How Retailers Are Handling Returns As Stores Reopen

Fixing a purchase mistake used to be simple. If, after you bought something, you found that it didn't work properly, or it did fit in the way you expected, you could simply bring it back to the store for a full refund, or for store credits. But that's all about to change in a post-pandemic world. 

Even if the CDC says that the virus doesn't spread easily by touching potentially-germy surfaces, that doesn't mean it's time to let our guards down where the coronavirus is concerned. One of those precautions involves how a store might handle returned items, which it seems has come after a great deal of consideration.

The most common strategy many stores have adopted is extending the amount of time a customer has to return an item, and then "quarantining" that item when it comes back to the store. Kohl's CEO Michelle Gass tells USA Today that her stores have extended their return policy of 180 days by 30 days because of COVID-19. The returned merchandise will then be kept off the sales floor for 48 hours. The same goes for Old Navy; the store's president, Nancy Green, also says, "We're quarantining returns that come into the stores right now. They go into a separate area for a period of time and then they get processed back into inventory that is available to sell as long as they're not damaged."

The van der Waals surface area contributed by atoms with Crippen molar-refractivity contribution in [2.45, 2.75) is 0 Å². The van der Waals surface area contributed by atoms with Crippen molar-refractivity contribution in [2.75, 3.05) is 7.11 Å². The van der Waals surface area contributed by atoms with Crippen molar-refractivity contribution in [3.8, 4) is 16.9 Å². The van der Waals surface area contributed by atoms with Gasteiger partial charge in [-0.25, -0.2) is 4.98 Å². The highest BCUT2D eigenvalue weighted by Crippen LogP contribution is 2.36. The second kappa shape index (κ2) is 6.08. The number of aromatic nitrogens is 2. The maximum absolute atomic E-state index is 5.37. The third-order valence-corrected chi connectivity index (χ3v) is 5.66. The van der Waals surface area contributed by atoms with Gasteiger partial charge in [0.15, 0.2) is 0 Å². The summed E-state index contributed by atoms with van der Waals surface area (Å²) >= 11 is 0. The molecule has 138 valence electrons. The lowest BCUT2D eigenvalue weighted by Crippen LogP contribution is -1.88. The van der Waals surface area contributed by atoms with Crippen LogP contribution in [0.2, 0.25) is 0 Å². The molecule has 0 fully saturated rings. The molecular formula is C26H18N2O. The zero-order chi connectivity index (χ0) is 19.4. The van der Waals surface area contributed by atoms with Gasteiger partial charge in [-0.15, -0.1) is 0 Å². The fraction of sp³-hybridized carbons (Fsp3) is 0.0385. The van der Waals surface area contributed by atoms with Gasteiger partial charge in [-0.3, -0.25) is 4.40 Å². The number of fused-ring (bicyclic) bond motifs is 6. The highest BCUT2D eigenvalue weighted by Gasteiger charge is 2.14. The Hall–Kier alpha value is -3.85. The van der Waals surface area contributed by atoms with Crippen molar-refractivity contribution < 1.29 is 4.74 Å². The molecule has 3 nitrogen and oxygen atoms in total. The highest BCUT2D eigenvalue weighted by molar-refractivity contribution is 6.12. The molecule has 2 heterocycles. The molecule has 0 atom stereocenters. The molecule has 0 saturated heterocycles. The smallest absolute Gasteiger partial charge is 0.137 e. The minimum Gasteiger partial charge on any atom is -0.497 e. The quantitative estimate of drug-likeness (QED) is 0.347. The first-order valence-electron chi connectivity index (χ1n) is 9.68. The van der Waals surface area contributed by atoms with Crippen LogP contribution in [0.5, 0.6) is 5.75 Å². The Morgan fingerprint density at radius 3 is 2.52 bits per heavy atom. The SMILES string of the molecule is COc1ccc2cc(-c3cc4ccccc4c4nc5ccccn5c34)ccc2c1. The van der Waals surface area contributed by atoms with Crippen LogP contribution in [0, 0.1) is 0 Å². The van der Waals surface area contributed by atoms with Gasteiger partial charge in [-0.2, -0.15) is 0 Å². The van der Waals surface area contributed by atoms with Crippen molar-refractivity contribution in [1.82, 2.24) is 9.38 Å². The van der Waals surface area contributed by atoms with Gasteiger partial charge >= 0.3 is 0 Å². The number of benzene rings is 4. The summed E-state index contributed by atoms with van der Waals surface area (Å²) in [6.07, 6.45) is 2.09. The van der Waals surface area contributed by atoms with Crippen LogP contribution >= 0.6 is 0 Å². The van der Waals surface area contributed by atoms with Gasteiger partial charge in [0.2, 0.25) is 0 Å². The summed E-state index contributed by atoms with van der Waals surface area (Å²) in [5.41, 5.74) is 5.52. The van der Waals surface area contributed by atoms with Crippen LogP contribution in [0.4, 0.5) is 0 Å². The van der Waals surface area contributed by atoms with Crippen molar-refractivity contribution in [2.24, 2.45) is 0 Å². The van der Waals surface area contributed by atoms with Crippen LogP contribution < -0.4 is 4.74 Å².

Stores are planning their return policies carefully

Other stores, like sporting goods store Dick's are even trying to make things easy for customers by extending its return policy from 60 to 90 days, and allowing for coordinated curbside returns for items paid for with debit or credit cards. Other stores that took precautions during the height of closures also restrict what kinds of items can be returned for safety purposes. Target suspended returns between March 26 and April 26, while Costco and Walmart are not allowing customers to bring back in-demand items such as toilet paper and cleaning supplies (via BStock). 

Stores are having to plan carefully where the issue of returns are concerned, not just because they need to be able to fulfill their customer satisfaction promises while protecting both customers and staff, but also because returns are expected to create an assault on a store's earnings. Returned items represent a lost sale, particularly in the case of companies like Sephora, which specifically says that it will destroy all returned products for the safety of its clients and employees, and that this policy would stay in place until further notice.